In the story of “The Yellow Wallpaper” we observe the unfolding of Jennie's mental instability, her loneliness and depression only worsen her mental state. We discover a fictional character that Jennie creates in her delusion. The character of a woman is described by the narrator and lives behind the yellow wallpaper of the walls that Jennie is confined to. This fictional female character is a representation of the isolation that Jennie is feeling due to her husband John’s idea that he knows best and is the only one who can cure her sickness. “John does not know how much I suffer.” “He knows there is no reason to suffer, and that satisfies him.” (pg.314)
All three women strive for a freedom that has been depleted by the dominance of their husbands. Mrs Mallard was shocked at the news of her husband's death. She did not fear this fact, for she had finally found the freedom and the solidarity that she had so longed strived for. "When she abandoned herself a little whispered word escaped her slightly parted lips. She said it over and over under her breath," "Free, free, free!" (pg.116) Jennie too found her freedom, but she found it in a different way, her epiphany came when she finally realized that the woman trapped behind the wallpaper was her. It was at this moment that she too found her freedom, the freedom from a manipulative and controlling husband, as well as the freedom of reaching complete separation from life. "I've got out at last." (pg.319) she proclaimed as the she the woman in the wallpaper disenraveled. Delia too found her freedom, she like Mrs. Mallard found her peace with her husband's death. She did not feel sorrow for his death, as Mrs. Mallard, her husband's death too brought forth a sense of serenity and liberty.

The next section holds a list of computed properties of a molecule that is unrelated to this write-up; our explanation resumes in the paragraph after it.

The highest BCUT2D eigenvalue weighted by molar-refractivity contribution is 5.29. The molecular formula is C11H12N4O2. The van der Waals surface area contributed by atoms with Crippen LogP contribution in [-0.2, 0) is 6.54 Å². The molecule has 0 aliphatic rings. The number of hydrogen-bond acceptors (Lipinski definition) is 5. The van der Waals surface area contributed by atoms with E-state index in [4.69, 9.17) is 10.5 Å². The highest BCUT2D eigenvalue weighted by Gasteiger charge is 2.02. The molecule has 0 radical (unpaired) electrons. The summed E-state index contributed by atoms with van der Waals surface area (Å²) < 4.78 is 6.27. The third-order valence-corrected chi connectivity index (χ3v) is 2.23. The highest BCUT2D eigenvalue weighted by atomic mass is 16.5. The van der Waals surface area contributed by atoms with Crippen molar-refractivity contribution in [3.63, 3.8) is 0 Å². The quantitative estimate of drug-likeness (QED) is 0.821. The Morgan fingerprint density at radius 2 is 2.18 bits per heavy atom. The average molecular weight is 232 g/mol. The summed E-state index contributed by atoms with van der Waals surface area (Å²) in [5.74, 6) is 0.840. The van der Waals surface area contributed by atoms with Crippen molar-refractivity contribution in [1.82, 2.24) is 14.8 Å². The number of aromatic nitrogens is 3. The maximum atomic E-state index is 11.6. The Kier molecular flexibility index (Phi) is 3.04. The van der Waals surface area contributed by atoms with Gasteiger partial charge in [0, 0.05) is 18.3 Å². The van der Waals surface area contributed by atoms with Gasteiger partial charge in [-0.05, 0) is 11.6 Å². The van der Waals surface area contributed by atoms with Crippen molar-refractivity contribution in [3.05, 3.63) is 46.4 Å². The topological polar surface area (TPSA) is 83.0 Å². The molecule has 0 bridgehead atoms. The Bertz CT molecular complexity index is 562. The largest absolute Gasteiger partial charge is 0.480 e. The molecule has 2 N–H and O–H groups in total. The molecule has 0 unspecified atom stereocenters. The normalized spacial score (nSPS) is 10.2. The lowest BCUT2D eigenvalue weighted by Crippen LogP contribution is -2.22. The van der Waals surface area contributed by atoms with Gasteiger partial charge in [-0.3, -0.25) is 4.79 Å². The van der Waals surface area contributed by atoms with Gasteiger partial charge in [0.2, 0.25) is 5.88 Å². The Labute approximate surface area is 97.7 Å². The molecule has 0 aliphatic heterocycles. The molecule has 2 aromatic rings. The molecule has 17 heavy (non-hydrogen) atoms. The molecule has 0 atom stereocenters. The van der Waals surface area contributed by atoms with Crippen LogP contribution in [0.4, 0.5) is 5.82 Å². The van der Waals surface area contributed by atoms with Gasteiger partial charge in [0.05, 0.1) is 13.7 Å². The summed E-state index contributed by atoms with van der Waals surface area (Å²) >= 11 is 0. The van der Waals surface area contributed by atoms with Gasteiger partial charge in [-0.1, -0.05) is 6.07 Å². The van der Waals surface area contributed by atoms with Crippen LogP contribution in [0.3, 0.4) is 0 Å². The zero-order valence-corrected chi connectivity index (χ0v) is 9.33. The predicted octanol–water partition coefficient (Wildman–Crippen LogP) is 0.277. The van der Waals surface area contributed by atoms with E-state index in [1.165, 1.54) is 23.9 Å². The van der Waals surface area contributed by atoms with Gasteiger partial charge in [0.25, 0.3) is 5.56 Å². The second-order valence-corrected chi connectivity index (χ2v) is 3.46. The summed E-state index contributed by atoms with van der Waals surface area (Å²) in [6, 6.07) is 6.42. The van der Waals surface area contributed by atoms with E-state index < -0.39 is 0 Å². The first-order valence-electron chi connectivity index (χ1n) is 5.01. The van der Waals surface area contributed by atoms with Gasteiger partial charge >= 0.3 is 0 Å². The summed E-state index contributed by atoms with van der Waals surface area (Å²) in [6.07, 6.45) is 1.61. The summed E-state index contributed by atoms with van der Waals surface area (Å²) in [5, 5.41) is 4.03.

All three stories depict the tragic lives of women who were not able to defend their place as women due to the existing gender inequality of their time. We observe the frustrations of these women in the tragic situations they are faced with. It is evident that women were not seen as an important contribution in society. The isolation that women felt from this repression marked a misinterpretation of love. These three women were disillusioned with love to the point that they saw freedom as their happiness rather than live and love the person they had married. Women are now free to love and feel as they please; the depiction of these three stories only reminds us of the hardship that women suffered throughout such arrogant times.
Chopin, Kate. "The Story of an Hour." Kirszner, Laurie G. Lit. Belmont, MA: Wadsworth/Cengage Learning, 2012. Print.
Hurstons Neale, Zora. "Sweat." New Mexico Junior College. English 213 WebCT. Class Handout.
Gilman Perkins, Charlotte. "The Yellow Wallpaper." Kirszner, Laurie G. Lit. Belmont, MA: Wadsworth/Cengage Learning, 2012. Print.
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[Last Name] 4struck by the news of her husband’s death; it is such the excitement that she dies from thinking of the endless possibilities of her newly found freedom.
All three women strive for a freedom that has been depleted by the dominance of their husbands. Mrs Mallard was shocked at the news of her husband's death. She did not fear this fact, for she had finally found the freedom and the solidarity that she had so longed strived for. "When she abandoned herself a little whispered word escaped her slightly parted lips. She said it over and over under her breath," "Free, free, free!